Then I heard a roar.
At first I thought it was just my heater being extra loud, but then I got up to investigate. The sound was definitely coming from the utility closet. I pressed my ear against the door and was startled to feel a spray of water. I turned the hall light on, opened the door, and BAM.
Geyser in the closet.
I located the source of the geyser right away—a disconnected washer tube. After searching frantically for a lever, switch, or button to make the water stop, I did what I always do in a crisis: call my parents. (Yes, it did occur to me to call the maintenance emergency number, but the last time I tried that the number was disconnected.) The main benefit I got from this phone call was someone to panic with me (not an entirely useless thing to have). Nothing I did was helping, and I was getting wetter and wetter (that water was cold), so I made another desperate phone call to my apartment's general office number, hoping an updated after-hours number would be on the answering machine.
It was. Maintenance Emergency Guy answered the phone almost immediately, and told me where the lever was to turn the water off. Of course, I couldn't find it because it was dark and I didn't have my glasses on and I was already panicked about the lake in my hallway—what if I pulled the wrong lever and blew up my whole apartment?
Maintenance Emergency Guy said he'd be right over, and I used that time to finish getting dressed and find my glasses. And I found that magic lever about 30 seconds before he showed up.
That silence after 10 minutes of roaring was the most beautiful sound.
Then came the aftermath.
Really nice Maintenance Emergency Guy found the lever that turned off the washer so we could turn the water back on, meaning I would in fact get to shower the next morning. He also called somebody to come vacuum up the lake.
I changed into dry clothes, and started mopping up what I could with every towel I could spare.
These pictures really don't do this adventure justice, but I had to do something to satiate my nerves while I waited for Vacuum Guy.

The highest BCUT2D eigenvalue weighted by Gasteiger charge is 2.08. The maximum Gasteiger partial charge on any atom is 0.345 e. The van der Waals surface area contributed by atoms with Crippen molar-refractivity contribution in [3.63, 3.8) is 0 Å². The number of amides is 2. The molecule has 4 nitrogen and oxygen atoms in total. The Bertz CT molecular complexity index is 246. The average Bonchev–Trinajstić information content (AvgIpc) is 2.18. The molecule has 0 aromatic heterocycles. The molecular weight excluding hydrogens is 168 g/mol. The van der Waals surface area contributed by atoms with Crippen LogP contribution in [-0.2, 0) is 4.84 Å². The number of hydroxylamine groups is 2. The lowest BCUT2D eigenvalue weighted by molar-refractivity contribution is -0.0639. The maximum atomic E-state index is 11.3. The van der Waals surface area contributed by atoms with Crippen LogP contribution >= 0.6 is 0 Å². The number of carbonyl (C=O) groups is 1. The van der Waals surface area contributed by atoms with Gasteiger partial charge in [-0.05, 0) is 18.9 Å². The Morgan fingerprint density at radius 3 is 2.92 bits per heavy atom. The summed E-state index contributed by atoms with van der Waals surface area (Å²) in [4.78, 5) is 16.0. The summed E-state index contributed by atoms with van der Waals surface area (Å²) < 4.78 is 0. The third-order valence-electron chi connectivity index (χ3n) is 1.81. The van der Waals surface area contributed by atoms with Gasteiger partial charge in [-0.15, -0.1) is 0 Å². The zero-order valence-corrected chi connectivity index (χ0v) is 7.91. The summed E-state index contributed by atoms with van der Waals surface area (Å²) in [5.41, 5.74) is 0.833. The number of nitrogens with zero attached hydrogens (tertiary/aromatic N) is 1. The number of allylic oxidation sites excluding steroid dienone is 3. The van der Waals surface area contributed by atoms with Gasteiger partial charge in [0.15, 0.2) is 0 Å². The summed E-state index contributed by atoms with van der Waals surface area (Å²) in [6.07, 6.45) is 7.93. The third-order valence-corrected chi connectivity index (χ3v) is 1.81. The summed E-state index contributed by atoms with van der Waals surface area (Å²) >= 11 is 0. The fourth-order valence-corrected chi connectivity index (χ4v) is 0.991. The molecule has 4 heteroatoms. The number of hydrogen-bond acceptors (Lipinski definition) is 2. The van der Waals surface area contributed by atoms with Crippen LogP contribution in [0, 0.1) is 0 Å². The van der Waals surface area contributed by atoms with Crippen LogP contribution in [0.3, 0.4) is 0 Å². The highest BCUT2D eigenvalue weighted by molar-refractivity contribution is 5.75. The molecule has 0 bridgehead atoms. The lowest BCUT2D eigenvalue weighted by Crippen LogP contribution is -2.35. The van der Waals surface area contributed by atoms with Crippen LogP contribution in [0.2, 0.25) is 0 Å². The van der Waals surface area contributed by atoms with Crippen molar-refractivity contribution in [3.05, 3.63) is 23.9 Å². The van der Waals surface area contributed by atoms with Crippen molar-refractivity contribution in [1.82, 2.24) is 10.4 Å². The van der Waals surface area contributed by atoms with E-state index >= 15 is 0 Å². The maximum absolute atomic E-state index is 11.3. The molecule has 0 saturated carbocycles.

A swimming pool also formed in my washing machine.
The items on my fridge got the worst of the damage. My coupon calendar, sadly, wasn't salvageable.
In hindsight, I wish I had snapped a quick photo of the geyser in the closet, but I was more concerned with other things at the time, like keeping my hair dry.
Vacuum Guy arrived 20 minutes later, so I moved my sodden mass of towels from the wet tile in front of the door to my bathtub.
And I finally found a use for that extra shower curtain I bought four years ago.
While I was ringing and hanging, this nifty little machine was sucking up water.
And when his job was done, Vacuum Guy put this very loud fan next to my bedroom door and told me to leave it on nonstop for two days.
Vacuum Guy left at midnight, and the worst of my crisis was over.
So I celebrated with a midnight comfort-food snack.
I was tired enough to forget that there was no way my body was going to allow sleep after such a disruption to my life of calm, so I spent the night tossing and turning when I could have been doing something fun, like finishing my book. Oddly enough, it wasn't the loud fan or replays of freezing water shooting at me while I tried not to drop my phone that kept my mind whirring. It was all the what-could-have-beens. What if I had been asleep when that tube broke? What if I hadn't been able to get ahold of someone to save the day? What if another pipe broke and I couldn't hear its resulting roar because the fan was so loud?
This whole experience could have been much, much worse. When your only casualty is your coupon calendar, you count yourself very fortunate indeed. (Plus it's great that I haven't made the plunge to home ownership yet, so the apartment managers get the fun task of footing the bill for repairs.)
This isn't something I ever wanted to experience, especially without another adult around to help, but a part of me is grateful it happened. This was one of those crises every adult has to face at some point, and you never know how you'll handle it until it happens. But I made those critical calls, kept my head, and pulled through it with some dignity in tact. It's one more thing I've proved to myself I can handle on my own, and I've got some battle-earned tips to keep in mind for the next crisis.
- You need to own more than four towels, even if you're the only one who uses them.
- The minute you move into a new home, locate as many buttons, switches, and levers as you can—you never know when you'll need them.
- When you get a new phone, take an hour to learn how to use it so you don't waste time figuring out how to dial a number in the middle of an emergency.
I will be considerably less glass-is-half-full about this if I have another sleepless night, though.